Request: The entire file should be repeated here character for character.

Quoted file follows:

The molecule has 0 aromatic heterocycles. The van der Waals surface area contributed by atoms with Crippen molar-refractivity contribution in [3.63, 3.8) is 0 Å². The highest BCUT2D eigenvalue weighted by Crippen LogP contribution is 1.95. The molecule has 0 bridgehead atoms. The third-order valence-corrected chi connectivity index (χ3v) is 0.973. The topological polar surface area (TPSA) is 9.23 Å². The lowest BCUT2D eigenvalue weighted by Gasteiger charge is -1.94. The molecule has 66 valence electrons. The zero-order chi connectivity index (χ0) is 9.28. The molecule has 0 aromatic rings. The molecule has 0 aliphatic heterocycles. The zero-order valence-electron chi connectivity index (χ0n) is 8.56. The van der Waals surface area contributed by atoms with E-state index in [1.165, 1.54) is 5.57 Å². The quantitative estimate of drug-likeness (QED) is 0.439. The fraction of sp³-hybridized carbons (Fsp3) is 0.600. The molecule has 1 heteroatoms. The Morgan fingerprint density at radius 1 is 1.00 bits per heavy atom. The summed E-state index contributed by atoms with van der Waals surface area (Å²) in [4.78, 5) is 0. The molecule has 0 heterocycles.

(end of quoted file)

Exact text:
The molecule has 0 aromatic heterocycles. The van der Waals surface area contributed by atoms with Crippen molar-refractivity contribution in [3.63, 3.8) is 0 Å². The highest BCUT2D eigenvalue weighted by Crippen LogP contribution is 1.95. The molecule has 0 bridgehead atoms. The third-order valence-corrected chi connectivity index (χ3v) is 0.973. The topological polar surface area (TPSA) is 9.23 Å². The lowest BCUT2D eigenvalue weighted by Gasteiger charge is -1.94. The molecule has 66 valence electrons. The zero-order chi connectivity index (χ0) is 9.28. The molecule has 0 aromatic rings. The molecule has 0 aliphatic heterocycles. The zero-order valence-electron chi connectivity index (χ0n) is 8.56. The van der Waals surface area contributed by atoms with E-state index in [1.165, 1.54) is 5.57 Å². The quantitative estimate of drug-likeness (QED) is 0.439. The fraction of sp³-hybridized carbons (Fsp3) is 0.600. The molecule has 1 heteroatoms. The Morgan fingerprint density at radius 1 is 1.00 bits per heavy atom. The summed E-state index contributed by atoms with van der Waals surface area (Å²) in [4.78, 5) is 0. The molecule has 0 heterocycles.